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Mexico: A black swan in the making?

Permanent Linkby Jack on Fri Sep 25, 2009 8:28 pm

From FM 3-24/MCWP 3-33.5:

1-33. Phase II, strategic stalemate, begins with overt guerrilla warfare as the correlation of forces approaches equilibrium. In a rural-based insurgency, guerrillas normally operate from a relatively secure base area in insurgent-controlled territory. In an urban-based insurgency, guerrillas operate clandestinely, using a cellular organization. In the political arena, the movement concentrates on undermining the people’s support of the government and further expanding areas of control. Subversive activities can take the form of clandestine radio broadcasts, newspapers, and pamphlets that openly challenge the control and legitimacy of the established authority. As the populace loses faith in the established authority the people may decide to actively resist it. During this phase, a counterstate may begin to emerge to fill gaps in governance that the host-nation (HN) government is unwilling or unable to address.

Let's take a look at Mexico.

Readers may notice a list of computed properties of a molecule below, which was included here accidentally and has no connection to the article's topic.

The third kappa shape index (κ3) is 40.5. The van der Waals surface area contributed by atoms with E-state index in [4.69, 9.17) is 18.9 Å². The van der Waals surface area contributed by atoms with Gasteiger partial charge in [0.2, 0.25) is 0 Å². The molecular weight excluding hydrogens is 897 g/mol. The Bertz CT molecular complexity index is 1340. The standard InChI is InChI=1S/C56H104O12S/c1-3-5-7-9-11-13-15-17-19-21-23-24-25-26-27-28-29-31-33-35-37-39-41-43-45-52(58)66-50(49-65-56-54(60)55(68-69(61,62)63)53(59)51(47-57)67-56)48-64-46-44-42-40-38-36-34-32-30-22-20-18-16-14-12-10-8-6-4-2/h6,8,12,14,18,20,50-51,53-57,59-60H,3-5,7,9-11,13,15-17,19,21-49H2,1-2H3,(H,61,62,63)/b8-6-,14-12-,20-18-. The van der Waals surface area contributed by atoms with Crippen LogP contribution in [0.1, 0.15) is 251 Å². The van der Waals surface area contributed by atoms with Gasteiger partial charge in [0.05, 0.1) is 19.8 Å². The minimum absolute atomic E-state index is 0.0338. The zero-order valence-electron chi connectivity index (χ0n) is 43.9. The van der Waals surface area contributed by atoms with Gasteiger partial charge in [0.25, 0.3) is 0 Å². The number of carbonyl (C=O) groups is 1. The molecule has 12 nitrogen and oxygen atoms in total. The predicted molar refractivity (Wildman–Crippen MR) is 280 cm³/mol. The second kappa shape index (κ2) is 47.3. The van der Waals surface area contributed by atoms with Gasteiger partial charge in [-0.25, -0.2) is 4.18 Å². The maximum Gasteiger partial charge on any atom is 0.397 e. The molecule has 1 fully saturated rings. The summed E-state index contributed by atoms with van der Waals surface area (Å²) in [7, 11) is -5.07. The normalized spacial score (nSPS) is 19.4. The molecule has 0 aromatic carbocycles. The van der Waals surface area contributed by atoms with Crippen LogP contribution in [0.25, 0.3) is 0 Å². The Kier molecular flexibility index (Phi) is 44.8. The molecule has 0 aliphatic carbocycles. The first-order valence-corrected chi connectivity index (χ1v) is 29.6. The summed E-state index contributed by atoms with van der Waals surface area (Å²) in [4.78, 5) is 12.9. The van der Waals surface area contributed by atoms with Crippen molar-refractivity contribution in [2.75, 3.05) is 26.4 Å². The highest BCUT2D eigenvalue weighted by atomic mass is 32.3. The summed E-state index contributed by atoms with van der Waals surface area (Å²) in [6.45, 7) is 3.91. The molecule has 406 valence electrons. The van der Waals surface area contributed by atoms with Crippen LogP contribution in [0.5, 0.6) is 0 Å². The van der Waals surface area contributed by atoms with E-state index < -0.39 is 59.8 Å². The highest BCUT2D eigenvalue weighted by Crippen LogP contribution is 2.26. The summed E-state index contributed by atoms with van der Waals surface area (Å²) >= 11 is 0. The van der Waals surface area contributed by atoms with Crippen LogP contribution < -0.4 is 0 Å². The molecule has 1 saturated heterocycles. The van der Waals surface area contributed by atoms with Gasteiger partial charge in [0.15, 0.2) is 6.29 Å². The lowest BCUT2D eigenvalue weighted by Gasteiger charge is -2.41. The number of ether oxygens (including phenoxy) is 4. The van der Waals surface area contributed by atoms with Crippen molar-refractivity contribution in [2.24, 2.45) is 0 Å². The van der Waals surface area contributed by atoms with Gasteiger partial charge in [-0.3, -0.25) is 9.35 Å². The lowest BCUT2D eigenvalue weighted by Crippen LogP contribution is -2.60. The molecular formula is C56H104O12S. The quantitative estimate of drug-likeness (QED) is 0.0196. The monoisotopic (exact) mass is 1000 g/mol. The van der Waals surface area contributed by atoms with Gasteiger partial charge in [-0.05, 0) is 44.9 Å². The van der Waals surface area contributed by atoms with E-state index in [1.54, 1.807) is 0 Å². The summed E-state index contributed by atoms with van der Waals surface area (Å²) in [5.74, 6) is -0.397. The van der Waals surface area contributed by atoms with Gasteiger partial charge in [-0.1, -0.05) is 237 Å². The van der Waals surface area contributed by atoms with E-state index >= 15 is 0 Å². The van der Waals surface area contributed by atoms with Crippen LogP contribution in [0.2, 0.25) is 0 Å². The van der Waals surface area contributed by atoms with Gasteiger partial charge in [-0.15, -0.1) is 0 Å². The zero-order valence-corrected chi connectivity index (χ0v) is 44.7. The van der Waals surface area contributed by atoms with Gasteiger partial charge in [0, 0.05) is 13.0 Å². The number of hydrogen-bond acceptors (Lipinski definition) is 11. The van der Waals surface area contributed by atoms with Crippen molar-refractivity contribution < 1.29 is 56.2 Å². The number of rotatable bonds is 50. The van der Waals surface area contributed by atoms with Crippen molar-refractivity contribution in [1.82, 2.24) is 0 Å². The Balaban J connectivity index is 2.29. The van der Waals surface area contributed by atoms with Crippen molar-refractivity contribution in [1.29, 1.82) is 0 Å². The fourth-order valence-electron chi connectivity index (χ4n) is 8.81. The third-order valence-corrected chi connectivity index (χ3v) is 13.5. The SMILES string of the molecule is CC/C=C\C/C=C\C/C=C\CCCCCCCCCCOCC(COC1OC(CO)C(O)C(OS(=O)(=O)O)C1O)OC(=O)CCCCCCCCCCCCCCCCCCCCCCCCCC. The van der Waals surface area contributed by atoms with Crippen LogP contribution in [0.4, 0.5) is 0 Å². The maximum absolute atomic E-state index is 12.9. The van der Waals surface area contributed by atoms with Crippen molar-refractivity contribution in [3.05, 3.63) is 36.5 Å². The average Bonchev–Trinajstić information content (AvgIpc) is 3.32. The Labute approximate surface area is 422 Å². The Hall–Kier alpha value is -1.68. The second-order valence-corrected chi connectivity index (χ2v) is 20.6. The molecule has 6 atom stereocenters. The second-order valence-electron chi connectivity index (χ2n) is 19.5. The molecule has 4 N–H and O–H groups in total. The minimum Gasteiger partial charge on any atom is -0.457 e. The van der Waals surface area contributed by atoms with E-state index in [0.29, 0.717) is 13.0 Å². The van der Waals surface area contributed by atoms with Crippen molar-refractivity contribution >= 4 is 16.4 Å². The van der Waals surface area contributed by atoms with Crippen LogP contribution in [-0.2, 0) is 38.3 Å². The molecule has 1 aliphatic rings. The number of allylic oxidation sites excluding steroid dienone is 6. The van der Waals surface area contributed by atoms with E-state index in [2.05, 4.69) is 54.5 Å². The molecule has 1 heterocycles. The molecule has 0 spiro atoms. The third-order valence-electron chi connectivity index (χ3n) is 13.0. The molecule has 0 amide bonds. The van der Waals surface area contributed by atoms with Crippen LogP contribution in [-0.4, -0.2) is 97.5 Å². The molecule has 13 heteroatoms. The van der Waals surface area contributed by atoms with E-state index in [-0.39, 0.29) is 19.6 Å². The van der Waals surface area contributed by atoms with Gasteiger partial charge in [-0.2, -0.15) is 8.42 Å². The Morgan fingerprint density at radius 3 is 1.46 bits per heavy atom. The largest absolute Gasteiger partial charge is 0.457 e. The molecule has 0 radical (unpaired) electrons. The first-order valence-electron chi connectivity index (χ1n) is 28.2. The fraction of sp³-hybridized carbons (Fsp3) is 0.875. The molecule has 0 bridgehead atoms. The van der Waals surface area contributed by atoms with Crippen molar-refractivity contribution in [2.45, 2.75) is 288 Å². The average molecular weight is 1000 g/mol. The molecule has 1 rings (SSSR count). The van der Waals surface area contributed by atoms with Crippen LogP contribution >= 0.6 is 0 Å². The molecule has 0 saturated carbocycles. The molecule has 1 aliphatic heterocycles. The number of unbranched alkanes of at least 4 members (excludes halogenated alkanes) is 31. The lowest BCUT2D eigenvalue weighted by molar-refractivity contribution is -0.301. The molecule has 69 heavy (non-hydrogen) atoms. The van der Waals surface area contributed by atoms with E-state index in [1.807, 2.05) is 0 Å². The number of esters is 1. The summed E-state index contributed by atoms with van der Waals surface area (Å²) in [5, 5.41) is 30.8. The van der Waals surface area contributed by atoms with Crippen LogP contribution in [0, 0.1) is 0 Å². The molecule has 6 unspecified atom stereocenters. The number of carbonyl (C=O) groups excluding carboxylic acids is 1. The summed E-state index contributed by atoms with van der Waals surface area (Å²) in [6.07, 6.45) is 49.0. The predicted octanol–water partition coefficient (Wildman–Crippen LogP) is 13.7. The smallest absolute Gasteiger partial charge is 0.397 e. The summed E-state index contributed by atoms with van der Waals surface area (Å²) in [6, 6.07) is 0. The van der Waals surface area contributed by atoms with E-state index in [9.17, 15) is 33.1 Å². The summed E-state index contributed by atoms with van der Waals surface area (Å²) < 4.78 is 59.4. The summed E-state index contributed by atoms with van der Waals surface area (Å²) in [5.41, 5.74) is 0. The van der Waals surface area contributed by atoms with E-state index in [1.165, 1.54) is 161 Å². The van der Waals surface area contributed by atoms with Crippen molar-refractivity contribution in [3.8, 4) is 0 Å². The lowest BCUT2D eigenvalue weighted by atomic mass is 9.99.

What do we know?

    Cantarell is in rapid decline.

    PEMEX, the Mexican national oil company, produces 36% of Mexico's national budget.

    Mexico is experiencing a Phase II insurgency, as described above.
What does this imply?

    1) An important source of oil imports to the U.S. may cease to be a viable source

    2) The historically open southern border of the U.S. may become a source of extensive organized crime, violence, and activity associated with an insurgency

    3) Life in Mexico will become more difficult, implying mass migration northward.

As we consider the near-term future, the implications of a failed state on our southern border may merit reflection.

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